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Consumer prices in Germany expected to rise further

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Consumer prices in Germany expected to rise further
Diesel and petrol prices at a petrol station in Munich. After the Russian attack on Ukraine, energy and fuel prices have risen. Photo: picture alliance/dpa | Sven Hoppe

Inflation in Germany has remained at a high level for months - and after the Russian invasion in Ukraine, consumer prices are expected to rise further.

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Significantly higher energy prices have been fuelling inflation in Europe's largest economy, hitting German households hard. Now experts predict there will be another price spike. 

At petrol stations, people in Germany are already feeling the effects of the Russian attack on Ukraine, with fuel prices climbing to record highs in recent days.

According to an initial estimate from Germany's Federal Statistical Office released on Tuesdaz, the cost of living rose by 5.1 percent in February.

At the beginning of the year, inflation in Germany remained unexpectedly high. Consumer prices rose by 4.9 percent in January 2022 compared to the same month last year. In December 2021, the annual inflation rate stood at 5.3 percent.

Higher inflation weakens the purchasing power of consumers because they can then buy less for a euro than before.

READ ALSO: How will the Russian invasion affect Germany’s gas supplies and prices?

For the time being, there are no signs of the situation easing - on the contrary. Economists expect energy prices to rise due to the Russian attack on Ukraine, which immediately caused price jumps for crude oil and natural gas on the commodity markets.

DZ Bank analyst Christoph Swonke expects that the inflation rate in Germany will continue to go up for the time being.

Meanwhile, economic expert at the Munich-based Ifo Institute, Timo Wollmershäuser, recently predicted: "A five before the decimal point for the inflation rate in 2022 as a whole is becoming more likely than a three."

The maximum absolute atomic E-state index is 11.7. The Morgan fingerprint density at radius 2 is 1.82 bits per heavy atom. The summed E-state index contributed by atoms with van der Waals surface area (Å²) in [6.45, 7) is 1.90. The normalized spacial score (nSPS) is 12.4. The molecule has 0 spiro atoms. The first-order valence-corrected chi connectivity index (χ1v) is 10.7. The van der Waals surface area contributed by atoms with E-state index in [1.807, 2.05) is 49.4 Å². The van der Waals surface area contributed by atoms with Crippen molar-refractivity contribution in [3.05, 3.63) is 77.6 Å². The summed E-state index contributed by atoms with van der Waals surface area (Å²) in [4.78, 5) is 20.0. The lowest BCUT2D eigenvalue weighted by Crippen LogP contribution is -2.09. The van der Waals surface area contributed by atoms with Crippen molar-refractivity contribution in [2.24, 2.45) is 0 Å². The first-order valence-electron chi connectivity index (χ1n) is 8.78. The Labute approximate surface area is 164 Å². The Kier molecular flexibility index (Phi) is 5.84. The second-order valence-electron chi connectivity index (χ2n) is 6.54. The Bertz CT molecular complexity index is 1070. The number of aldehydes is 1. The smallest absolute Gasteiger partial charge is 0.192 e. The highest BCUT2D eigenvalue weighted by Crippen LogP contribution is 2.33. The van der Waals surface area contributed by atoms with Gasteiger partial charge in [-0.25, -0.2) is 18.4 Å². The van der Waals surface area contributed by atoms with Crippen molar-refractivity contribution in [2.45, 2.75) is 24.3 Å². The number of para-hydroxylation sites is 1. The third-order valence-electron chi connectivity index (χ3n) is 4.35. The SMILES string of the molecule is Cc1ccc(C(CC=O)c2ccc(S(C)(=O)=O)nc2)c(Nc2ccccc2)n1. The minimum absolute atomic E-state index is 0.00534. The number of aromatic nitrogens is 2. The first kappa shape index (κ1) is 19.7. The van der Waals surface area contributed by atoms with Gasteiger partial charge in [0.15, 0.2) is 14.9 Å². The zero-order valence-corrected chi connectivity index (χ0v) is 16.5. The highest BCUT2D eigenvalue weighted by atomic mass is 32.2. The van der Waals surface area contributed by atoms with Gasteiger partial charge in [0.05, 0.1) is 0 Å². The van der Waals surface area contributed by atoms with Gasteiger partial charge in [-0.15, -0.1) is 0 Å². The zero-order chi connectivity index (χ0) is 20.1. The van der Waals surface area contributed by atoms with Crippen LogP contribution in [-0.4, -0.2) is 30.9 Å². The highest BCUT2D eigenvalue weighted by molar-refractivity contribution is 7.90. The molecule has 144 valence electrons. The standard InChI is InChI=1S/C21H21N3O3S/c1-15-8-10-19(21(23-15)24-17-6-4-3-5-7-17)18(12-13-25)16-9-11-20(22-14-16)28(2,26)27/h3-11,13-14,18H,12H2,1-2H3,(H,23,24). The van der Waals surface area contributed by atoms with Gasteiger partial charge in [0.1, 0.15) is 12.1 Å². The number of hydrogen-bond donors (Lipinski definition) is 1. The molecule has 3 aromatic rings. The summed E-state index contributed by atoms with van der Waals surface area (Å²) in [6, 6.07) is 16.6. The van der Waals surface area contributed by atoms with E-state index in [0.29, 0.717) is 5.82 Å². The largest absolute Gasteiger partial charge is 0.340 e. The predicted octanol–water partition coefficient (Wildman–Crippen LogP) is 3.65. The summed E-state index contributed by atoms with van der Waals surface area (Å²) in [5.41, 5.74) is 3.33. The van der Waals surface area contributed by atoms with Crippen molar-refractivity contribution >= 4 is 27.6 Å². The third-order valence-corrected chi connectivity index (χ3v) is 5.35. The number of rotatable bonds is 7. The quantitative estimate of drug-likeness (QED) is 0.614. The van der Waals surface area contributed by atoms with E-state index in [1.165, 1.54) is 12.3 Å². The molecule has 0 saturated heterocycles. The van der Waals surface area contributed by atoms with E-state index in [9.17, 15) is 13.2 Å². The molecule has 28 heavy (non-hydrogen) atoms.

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In response to rising energy prices, the governing coalition - made up of the Social Democrats (SPD), Greens and Free Democrats (FDP) - has passed a relief package.

For instance, residents in Germany will no longer have to pay the green electricity levy from July onwards. For long-distance commuters, a higher flat rate of 38 cents is planned from the 21st kilometre onwards (from the current 35 cents), retroactive to the beginning of the year. 

Currently, the tax office allows people to write off 30 cents for each kilometre travelled between home and work, regardless of the mode of transport used. 

READ ALSO: How Germany plans to help households cope with rising costs

According to the ADAC, motorists in Germany had to pay an average of €1.811 for a litre of Super E10 on Sunday, 5.4 cents more than last Thursday. Diesel cost an average of €1.729 per litre and has therefore increased in price by 5.9 cents within three days.

And there is no relief in sight: the price of a barrel of Brent crude oil has currently risen to over 100 US dollars, about four dollars higher than last Tuesday, the ADAC calculated.

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The dependence on Russia for raw materials is having a clear impact on fuel prices. Last year, Germany imported a third of its crude oil from Russia.

READ ALSO: How Germany could end its dependence on Russian gas

Since the ECB Governing Council meeting at the beginning of February, there has also been a consensus among Europe's monetary watchdogs that countries can't simply ride out the stubbornly high inflation rate.

The European Central Bank (ECB) could take countermeasures by raising interest rates. However, the war in Ukraine makes it difficult for the central bank to decide on the further course to be taken at the next monetary policy meeting on March 10th.

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